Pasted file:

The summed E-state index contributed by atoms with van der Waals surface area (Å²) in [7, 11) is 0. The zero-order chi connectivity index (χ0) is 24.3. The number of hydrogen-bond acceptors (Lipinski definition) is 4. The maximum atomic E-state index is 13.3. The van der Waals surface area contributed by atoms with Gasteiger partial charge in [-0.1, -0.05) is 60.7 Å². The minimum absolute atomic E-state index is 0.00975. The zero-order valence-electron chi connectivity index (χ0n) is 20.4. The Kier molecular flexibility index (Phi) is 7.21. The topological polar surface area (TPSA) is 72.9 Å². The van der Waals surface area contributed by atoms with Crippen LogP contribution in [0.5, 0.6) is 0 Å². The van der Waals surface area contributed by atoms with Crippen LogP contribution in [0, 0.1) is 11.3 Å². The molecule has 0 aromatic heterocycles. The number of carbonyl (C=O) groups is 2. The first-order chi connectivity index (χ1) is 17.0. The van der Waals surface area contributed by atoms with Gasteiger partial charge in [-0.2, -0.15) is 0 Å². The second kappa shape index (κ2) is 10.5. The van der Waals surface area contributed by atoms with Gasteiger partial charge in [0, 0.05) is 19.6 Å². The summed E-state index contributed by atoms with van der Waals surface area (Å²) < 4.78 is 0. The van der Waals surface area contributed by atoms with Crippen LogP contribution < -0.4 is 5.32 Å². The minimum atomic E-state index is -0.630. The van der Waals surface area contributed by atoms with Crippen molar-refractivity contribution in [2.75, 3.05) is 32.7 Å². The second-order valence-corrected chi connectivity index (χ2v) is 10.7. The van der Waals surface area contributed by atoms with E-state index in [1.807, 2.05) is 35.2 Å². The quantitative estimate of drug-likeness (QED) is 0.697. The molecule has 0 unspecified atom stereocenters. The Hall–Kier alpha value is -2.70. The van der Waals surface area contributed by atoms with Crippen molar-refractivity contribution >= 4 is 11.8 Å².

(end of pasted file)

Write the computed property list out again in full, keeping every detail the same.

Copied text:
The summed E-state index contributed by atoms with van der Waals surface area (Å²) in [7, 11) is 0. The zero-order chi connectivity index (χ0) is 24.3. The number of hydrogen-bond acceptors (Lipinski definition) is 4. The maximum atomic E-state index is 13.3. The van der Waals surface area contributed by atoms with Gasteiger partial charge in [-0.1, -0.05) is 60.7 Å². The minimum absolute atomic E-state index is 0.00975. The zero-order valence-electron chi connectivity index (χ0n) is 20.4. The Kier molecular flexibility index (Phi) is 7.21. The topological polar surface area (TPSA) is 72.9 Å². The van der Waals surface area contributed by atoms with Crippen LogP contribution in [0.5, 0.6) is 0 Å². The van der Waals surface area contributed by atoms with Crippen LogP contribution in [0, 0.1) is 11.3 Å². The molecule has 0 aromatic heterocycles. The number of carbonyl (C=O) groups is 2. The first-order chi connectivity index (χ1) is 17.0. The van der Waals surface area contributed by atoms with Gasteiger partial charge in [-0.2, -0.15) is 0 Å². The second kappa shape index (κ2) is 10.5. The van der Waals surface area contributed by atoms with Gasteiger partial charge in [0, 0.05) is 19.6 Å². The summed E-state index contributed by atoms with van der Waals surface area (Å²) < 4.78 is 0. The van der Waals surface area contributed by atoms with Crippen LogP contribution < -0.4 is 5.32 Å². The minimum atomic E-state index is -0.630. The van der Waals surface area contributed by atoms with Crippen molar-refractivity contribution in [2.75, 3.05) is 32.7 Å². The second-order valence-corrected chi connectivity index (χ2v) is 10.7. The van der Waals surface area contributed by atoms with E-state index in [1.807, 2.05) is 35.2 Å². The quantitative estimate of drug-likeness (QED) is 0.697. The molecule has 0 unspecified atom stereocenters. The Hall–Kier alpha value is -2.70. The van der Waals surface area contributed by atoms with Crippen molar-refractivity contribution >= 4 is 11.8 Å².